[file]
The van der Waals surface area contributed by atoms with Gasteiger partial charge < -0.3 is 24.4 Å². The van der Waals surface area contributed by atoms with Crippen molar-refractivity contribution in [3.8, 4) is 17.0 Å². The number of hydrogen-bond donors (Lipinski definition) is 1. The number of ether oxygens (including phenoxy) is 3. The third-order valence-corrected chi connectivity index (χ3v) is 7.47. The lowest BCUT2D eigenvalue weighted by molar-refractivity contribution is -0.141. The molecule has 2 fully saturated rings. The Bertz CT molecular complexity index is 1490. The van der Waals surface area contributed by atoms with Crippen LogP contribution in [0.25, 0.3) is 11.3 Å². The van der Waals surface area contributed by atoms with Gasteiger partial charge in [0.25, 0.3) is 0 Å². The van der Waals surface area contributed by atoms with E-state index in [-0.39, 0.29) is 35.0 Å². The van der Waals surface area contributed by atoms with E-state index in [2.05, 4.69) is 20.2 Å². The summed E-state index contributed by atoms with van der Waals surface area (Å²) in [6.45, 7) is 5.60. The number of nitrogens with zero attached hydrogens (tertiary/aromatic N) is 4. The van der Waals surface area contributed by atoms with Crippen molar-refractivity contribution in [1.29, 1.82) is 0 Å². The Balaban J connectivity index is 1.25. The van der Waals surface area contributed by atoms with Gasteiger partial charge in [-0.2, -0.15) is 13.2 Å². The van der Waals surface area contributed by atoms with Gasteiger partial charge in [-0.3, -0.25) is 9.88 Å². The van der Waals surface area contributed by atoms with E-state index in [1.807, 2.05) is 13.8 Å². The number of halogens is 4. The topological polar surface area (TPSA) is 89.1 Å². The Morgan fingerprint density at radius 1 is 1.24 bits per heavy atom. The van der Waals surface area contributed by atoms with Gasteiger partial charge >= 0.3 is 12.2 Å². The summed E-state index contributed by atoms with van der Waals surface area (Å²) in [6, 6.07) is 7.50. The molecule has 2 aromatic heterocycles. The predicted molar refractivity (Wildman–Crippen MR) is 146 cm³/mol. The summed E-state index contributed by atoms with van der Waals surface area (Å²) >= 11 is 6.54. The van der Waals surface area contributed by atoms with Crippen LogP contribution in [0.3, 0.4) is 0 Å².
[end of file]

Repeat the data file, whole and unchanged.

The van der Waals surface area contributed by atoms with Gasteiger partial charge < -0.3 is 24.4 Å². The van der Waals surface area contributed by atoms with Crippen molar-refractivity contribution in [3.8, 4) is 17.0 Å². The number of hydrogen-bond donors (Lipinski definition) is 1. The number of ether oxygens (including phenoxy) is 3. The third-order valence-corrected chi connectivity index (χ3v) is 7.47. The lowest BCUT2D eigenvalue weighted by molar-refractivity contribution is -0.141. The molecule has 2 fully saturated rings. The Bertz CT molecular complexity index is 1490. The van der Waals surface area contributed by atoms with Crippen LogP contribution in [0.25, 0.3) is 11.3 Å². The van der Waals surface area contributed by atoms with Gasteiger partial charge in [0.25, 0.3) is 0 Å². The van der Waals surface area contributed by atoms with E-state index in [-0.39, 0.29) is 35.0 Å². The van der Waals surface area contributed by atoms with E-state index in [2.05, 4.69) is 20.2 Å². The summed E-state index contributed by atoms with van der Waals surface area (Å²) in [6.45, 7) is 5.60. The number of nitrogens with zero attached hydrogens (tertiary/aromatic N) is 4. The van der Waals surface area contributed by atoms with Crippen molar-refractivity contribution in [1.29, 1.82) is 0 Å². The Balaban J connectivity index is 1.25. The van der Waals surface area contributed by atoms with Gasteiger partial charge in [-0.2, -0.15) is 13.2 Å². The van der Waals surface area contributed by atoms with Gasteiger partial charge in [-0.3, -0.25) is 9.88 Å². The van der Waals surface area contributed by atoms with E-state index in [1.807, 2.05) is 13.8 Å². The number of halogens is 4. The topological polar surface area (TPSA) is 89.1 Å². The Morgan fingerprint density at radius 1 is 1.24 bits per heavy atom. The van der Waals surface area contributed by atoms with Gasteiger partial charge >= 0.3 is 12.2 Å². The summed E-state index contributed by atoms with van der Waals surface area (Å²) in [6, 6.07) is 7.50. The molecule has 2 aromatic heterocycles. The predicted molar refractivity (Wildman–Crippen MR) is 146 cm³/mol. The summed E-state index contributed by atoms with van der Waals surface area (Å²) >= 11 is 6.54. The van der Waals surface area contributed by atoms with Crippen LogP contribution in [0.3, 0.4) is 0 Å².